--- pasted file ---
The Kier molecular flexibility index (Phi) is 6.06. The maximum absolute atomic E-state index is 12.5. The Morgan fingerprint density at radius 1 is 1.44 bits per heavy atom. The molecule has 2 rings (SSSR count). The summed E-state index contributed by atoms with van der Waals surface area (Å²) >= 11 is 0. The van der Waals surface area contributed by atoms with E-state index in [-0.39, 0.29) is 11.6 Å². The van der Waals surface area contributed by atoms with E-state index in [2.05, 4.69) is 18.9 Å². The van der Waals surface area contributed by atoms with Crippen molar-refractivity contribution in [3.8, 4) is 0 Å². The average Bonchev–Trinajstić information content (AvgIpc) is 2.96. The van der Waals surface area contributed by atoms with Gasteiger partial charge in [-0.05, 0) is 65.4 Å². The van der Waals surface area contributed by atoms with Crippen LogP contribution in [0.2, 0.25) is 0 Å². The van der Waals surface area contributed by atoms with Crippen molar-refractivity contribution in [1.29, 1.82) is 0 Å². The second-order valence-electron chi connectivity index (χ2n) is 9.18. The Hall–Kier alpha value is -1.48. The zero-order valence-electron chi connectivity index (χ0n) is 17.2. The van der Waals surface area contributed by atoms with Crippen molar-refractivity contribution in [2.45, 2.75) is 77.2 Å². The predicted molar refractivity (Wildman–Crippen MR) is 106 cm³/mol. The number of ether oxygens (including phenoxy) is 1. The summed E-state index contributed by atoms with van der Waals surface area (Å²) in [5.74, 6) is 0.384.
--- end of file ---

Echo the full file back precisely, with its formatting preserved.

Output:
The Kier molecular flexibility index (Phi) is 6.06. The maximum absolute atomic E-state index is 12.5. The Morgan fingerprint density at radius 1 is 1.44 bits per heavy atom. The molecule has 2 rings (SSSR count). The summed E-state index contributed by atoms with van der Waals surface area (Å²) >= 11 is 0. The van der Waals surface area contributed by atoms with E-state index in [-0.39, 0.29) is 11.6 Å². The van der Waals surface area contributed by atoms with E-state index in [2.05, 4.69) is 18.9 Å². The van der Waals surface area contributed by atoms with Crippen molar-refractivity contribution in [3.8, 4) is 0 Å². The average Bonchev–Trinajstić information content (AvgIpc) is 2.96. The van der Waals surface area contributed by atoms with Gasteiger partial charge in [-0.05, 0) is 65.4 Å². The van der Waals surface area contributed by atoms with Crippen LogP contribution in [0.2, 0.25) is 0 Å². The van der Waals surface area contributed by atoms with Crippen molar-refractivity contribution in [1.29, 1.82) is 0 Å². The second-order valence-electron chi connectivity index (χ2n) is 9.18. The Hall–Kier alpha value is -1.48. The zero-order valence-electron chi connectivity index (χ0n) is 17.2. The van der Waals surface area contributed by atoms with Crippen molar-refractivity contribution in [2.45, 2.75) is 77.2 Å². The predicted molar refractivity (Wildman–Crippen MR) is 106 cm³/mol. The number of ether oxygens (including phenoxy) is 1. The summed E-state index contributed by atoms with van der Waals surface area (Å²) in [5.74, 6) is 0.384.